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3:06pm

Thu January 10, 2013
The Two-Way

What Does $1 Trillion Worth Of Platinum Look Like?

You'd need a lot of these — think in terms of railroad cars to haul them — to have $1 trillion.
Shannon Stapleton Reuters /Landov

OK, OK. We know that you don't actually need $1 trillion worth of platinum to make this debt-defying coin.

But just for the sake of some financial fun, how much platinum would you actually need to mint a coin that contains a trillion dollars worth of platinum?

Turns out, it's probably more than mankind has available on the market right now.

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2:29pm

Thu January 10, 2013
The Two-Way

Study Of Junior Seau's Brain Finds Signs Of Neurodegenerative Disease

Originally published on Thu January 10, 2013 3:19 pm

Junior Seau, seen here playing for the New England Patriots toward the end of his career, suffered from a degenerative brain disease, scientists say.
Otto Greule Jr. Getty Images

Junior Seau, the former NFL linebacker whose suicide last May at age 43 shocked fans and former teammates, suffered from chronic traumatic encephalopathy, a neurodegenerative disease associated with repetitive head injuries, according to a study by the National Institutes of Health.

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2:14pm

Thu January 10, 2013
The Two-Way

Obama Taps Top Aide Lew For Treasury

Originally published on Thu January 10, 2013 2:57 pm

Jack Lew has been nominated to be the next Treasury secretary.
Mandel Ngan AFP/Getty Images
  • President Obama announces nomination of Jack Lew for Treasury

Saying he "cannot think of a better person" to take the job, President Obama this afternoon formally announced he is nominating Jacob "Jack" Lew, his chief of staff, to be the next Treasury secretary.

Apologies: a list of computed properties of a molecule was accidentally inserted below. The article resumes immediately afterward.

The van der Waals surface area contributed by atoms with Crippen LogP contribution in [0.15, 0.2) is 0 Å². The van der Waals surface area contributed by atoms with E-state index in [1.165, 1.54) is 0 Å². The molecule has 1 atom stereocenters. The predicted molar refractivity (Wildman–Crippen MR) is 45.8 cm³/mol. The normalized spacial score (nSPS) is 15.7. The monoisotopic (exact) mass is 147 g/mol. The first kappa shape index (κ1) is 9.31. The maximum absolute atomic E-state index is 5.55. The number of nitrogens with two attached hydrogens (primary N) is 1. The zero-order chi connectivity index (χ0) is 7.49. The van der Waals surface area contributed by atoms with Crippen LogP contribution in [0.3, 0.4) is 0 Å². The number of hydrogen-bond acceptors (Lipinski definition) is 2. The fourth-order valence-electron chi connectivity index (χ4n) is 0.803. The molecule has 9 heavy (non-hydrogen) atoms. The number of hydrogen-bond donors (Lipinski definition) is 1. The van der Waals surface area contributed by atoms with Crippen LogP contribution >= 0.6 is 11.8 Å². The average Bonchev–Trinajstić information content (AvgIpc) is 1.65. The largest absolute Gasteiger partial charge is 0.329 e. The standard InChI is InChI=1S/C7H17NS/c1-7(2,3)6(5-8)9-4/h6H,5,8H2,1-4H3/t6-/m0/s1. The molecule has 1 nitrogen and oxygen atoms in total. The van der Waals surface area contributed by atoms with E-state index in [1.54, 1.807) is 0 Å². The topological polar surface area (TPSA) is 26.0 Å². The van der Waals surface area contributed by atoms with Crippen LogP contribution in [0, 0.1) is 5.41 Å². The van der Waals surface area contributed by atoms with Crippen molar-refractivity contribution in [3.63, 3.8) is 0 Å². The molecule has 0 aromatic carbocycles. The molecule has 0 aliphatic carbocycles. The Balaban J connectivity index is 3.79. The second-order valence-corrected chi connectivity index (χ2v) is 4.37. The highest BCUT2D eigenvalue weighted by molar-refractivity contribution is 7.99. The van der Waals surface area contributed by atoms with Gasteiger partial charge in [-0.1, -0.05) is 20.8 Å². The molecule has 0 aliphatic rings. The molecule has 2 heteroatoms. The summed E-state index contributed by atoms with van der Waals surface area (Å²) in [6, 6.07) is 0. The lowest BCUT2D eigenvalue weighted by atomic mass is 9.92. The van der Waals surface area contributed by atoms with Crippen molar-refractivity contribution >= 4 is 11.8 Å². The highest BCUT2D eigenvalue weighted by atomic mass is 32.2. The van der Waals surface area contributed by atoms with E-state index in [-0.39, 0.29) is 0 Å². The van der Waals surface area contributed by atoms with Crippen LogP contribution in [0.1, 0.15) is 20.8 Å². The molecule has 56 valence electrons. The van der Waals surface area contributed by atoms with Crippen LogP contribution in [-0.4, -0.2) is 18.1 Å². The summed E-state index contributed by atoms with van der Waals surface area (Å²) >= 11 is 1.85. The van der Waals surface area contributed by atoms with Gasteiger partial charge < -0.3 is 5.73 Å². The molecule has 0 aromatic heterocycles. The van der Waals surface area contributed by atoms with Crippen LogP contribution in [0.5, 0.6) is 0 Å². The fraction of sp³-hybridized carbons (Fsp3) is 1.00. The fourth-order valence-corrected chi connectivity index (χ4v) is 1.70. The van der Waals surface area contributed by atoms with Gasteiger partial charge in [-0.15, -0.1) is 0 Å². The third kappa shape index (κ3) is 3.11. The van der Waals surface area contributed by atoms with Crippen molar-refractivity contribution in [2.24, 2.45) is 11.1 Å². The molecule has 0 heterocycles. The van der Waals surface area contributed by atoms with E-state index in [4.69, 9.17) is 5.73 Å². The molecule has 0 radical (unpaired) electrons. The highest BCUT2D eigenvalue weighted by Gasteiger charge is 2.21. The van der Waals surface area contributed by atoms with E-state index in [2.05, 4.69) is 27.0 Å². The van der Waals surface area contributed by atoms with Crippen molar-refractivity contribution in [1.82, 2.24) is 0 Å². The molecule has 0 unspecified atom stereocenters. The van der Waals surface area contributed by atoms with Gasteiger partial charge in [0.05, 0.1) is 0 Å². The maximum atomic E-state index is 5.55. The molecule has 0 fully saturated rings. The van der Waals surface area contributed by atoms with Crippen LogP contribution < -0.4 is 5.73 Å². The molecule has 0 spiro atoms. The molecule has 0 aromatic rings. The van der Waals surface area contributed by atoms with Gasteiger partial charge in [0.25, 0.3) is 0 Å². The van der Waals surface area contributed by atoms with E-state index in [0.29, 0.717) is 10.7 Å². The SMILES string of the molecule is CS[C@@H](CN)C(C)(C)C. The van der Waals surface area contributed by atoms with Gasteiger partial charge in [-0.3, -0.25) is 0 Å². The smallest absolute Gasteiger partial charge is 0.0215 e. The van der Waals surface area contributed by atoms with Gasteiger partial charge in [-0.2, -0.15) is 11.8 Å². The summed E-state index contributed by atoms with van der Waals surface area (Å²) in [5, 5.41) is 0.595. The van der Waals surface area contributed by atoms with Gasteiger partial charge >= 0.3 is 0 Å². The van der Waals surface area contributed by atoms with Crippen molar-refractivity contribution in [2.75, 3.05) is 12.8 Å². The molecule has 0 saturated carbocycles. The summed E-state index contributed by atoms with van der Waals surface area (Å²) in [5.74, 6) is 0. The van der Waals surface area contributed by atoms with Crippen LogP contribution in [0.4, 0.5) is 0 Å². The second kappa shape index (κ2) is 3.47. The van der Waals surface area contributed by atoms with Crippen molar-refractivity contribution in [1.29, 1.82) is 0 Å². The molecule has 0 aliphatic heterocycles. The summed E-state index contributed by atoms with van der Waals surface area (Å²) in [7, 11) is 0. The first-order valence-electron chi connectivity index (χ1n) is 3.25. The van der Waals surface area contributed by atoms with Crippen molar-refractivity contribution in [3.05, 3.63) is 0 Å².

Word of Obama's decision to tap Lew, who previously served as budget director in the Obama and Clinton administration, broke Wednesday.

"Jack has my complete trust," Obama said.

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2:11pm

Thu January 10, 2013
The Salt

Moroccans Celebrate A Bountiful Year For Date Harvest

Originally published on Mon January 14, 2013 5:38 pm

A Moroccan date harvester sorts his yield, which was well above average this year.
Jeff Koehler for NPR

In the heart of the Moroccan oasis and palm grove of Skoura, west of Marrakesh, yellow and reddish dates dangled heavily from branches high above us. It's going to be a good year, a man harvesting dates said, offering me a handful of fresh, still-yellow fruit cut from the tree just moments before.

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1:50pm

Thu January 10, 2013
The Two-Way

More Than 300 College Presidents Push For Changes In Gun Laws

Originally published on Thu January 10, 2013 3:24 pm

President Elizabeth Kiss, Agnes Scott College (Courtesy of Agnes Scott College, copyright 2012)
Caroline Joe Courtesy of Agnes Scott College, copyright 2012

As Vice President Joe Biden meets today with the NRA and other organizations, another group of American leaders is speaking out on the issue of gun safety.

More than 300 college and university presidents have signed an open letter to American lawmakers, urging immediate action to curb gun violence and reform gun safety laws.